Club Roost FCR50 carbon clincher wheelset – review

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Club Roost FCR50 carbon clincher wheelset – review

Club Roost's carbon clinchers are cheap, but do they offer quality performance to go with that budget price?

After the purchase of a bike the next thing on a cyclist’s list is usually a new set of wheels – and an upgraded wheelset can vastly improve both how a bike performs and how its rider feels.

The after market for wheels is booming. There are plenty of brands from which to choose, and many have very different ideas about what makes their wheels faster than the next set. The premium brands come to the party with the latest tech but carry an equally significant price tag, but if you’re not looking to drop a couple of thousand on the likes of Enve, Zipp or Lightweight can you pick up a decent set of hoops for a fraction of the price?

Enter brands Club Roost, who are better known for their 1990s mountain bike products than affordably priced road wheels, so when these first arrived it was a surprise that they didn’t come with purple anodized nipples encircling the rim.

The Club Roost FCR50 carbon clinchers come in at 1,620g for the pair, so they’re on a par weight-wise with the new 52mm-deep Mavic Cosmic Pro Carbone Exalith wheels, albeit for £300 less and without the Exalith braking surface. But the real question is: does that low price also reflect a lack of quality?

Going for a full carbon clincher over a rim with an alloy braking surface generally makes the wheels lighter, particularly as far as deeper wheels like this go. The FCR50s 1,620g weight is decent considering the 50mm depth and while an even lighter set of wheels is going to offer even more out-right reactivity when the road rises, these strike a good balance between weight and the aerodynamic performance that comes with a deeper rim on fast and flat or rolling roads. When I put the wheels under pressure while sprinting their responsiveness and stiffness meant they got up to speed quickly and, thanks to that 50mm rim, sustained it noticeably better than a shallow box section rim.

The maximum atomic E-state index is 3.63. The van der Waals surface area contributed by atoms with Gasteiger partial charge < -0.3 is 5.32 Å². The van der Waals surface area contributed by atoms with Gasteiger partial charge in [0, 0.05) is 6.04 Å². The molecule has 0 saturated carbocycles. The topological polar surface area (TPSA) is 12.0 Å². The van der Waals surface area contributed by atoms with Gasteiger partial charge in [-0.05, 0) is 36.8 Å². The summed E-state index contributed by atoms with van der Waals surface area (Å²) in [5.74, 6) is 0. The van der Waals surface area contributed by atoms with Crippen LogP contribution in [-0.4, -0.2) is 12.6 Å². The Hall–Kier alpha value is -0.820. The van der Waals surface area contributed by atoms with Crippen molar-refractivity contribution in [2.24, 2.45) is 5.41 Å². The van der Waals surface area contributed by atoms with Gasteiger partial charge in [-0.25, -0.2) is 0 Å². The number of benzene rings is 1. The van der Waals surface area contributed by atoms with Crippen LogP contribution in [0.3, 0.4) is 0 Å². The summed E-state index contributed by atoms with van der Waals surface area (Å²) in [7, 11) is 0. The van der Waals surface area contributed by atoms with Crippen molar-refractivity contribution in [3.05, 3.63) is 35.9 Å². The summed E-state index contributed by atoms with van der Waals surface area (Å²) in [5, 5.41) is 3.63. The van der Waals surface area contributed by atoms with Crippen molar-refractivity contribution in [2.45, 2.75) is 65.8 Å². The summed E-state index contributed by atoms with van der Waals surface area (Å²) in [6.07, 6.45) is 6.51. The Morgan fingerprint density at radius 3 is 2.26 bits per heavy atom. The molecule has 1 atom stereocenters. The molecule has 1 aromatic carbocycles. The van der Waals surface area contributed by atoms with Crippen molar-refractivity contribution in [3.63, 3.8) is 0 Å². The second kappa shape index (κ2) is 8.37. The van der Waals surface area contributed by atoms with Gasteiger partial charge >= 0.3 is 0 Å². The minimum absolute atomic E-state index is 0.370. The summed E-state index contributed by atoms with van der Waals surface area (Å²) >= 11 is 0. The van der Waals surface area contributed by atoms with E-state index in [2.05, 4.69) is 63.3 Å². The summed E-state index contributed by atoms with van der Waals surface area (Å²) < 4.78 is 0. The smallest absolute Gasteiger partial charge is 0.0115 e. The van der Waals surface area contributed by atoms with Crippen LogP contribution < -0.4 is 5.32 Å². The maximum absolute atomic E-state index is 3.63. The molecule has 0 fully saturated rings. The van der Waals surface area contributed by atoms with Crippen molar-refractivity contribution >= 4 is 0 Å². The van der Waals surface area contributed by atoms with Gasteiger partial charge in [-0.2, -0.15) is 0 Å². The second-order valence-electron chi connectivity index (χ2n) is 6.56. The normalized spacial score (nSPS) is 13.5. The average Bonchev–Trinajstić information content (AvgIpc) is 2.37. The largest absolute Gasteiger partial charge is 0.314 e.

The rear wheel is constructed with 24 stainless steel double-butted spokes made by Sapim – the same brand that supplies spokes for Zipp, among others. And these spoke played a big part in the fact that when the need for a change of pace arose, there was very little flex in the wheel meaning that very little power was going to waste.

Up front, the 20 spoke wheel incorporates a similar 6061 aluminium hub to the rear. It’s not the slickest hub I’ve ridden, but the design gives easy access to the innards, making servicing straightforward. The spoke nipples – which are black, not purple – are housed internally, and the wheels come with a spoke key for truing.

While the trend for wider rims is growing – as is the preference for matching them with wide tyres – Club Roost have bucked opted for a 21mm rim width, which is narrow by today’s standards. Even with a standard 23mm tyre, there was substantial ballooning over the rim which is detrimental to the aerodynamics of the system and the handling of the tyre.

To counter this, I made a change to a set of 22mm Vittoria Open Course SL tyres. This didn’t fully rectify the ballooning, but it was an improvement to the profile of the wheel. However, the narrower tyres weren’t ideal in the comfort stakes.

I rode these wheels in the dry and wet, and the braking was very impressive. In the dry, the rims out braked a lot of more expensive wheels, and in the wet they were perfectly decent. Carbon rims aren’t renowned for their stopping power in wet conditions, and generally for good reason, but these certainly weren’t worse than anyone else’s.

At 50mm, the rims are right at limit, depth-wise, where wheels start losing their everyday usability and become too specialist. Any deeper and crosswinds really start to compromise handling. The flat sides are another of the features of these wheels becoming a little outdated as the trend continues for bulbous ‘U-shaped’ rims that perform better in a variety of conditions. Still, these didn’t deal too badly with wind punch, but this is based on my anecdotal evidence and a lighter rider might suffer more.

Conclusion

If the primary reason for buying these wheels were for fast crit racing with the rider wanting a quick, affordable wheelset, then it’d be difficult to argue against the Club Roosts. They’re not the most fashionable, nor is the design cutting edge, but what they deliver is a decent level of performance for a very decent price. Performance is on a par with the previous mentioned Mavic Cosmic Pro Carbone Exalith, but the price is £300 lower.

A wider rim track would improve these wheels significantly, though. It’d bring the wheels in line with modern thinking where wide tyres are de rigueur and as popular in the club run as they are in the pro peloton. And would purple anodized spokes be going too far…?

Pros

– Wallet-friendly price tag
– Excellent braking
– Come with a plush padded wheel bag

Cons

– Narrow rims limit tyre width
– Only available with Shimano/SRAM freehub

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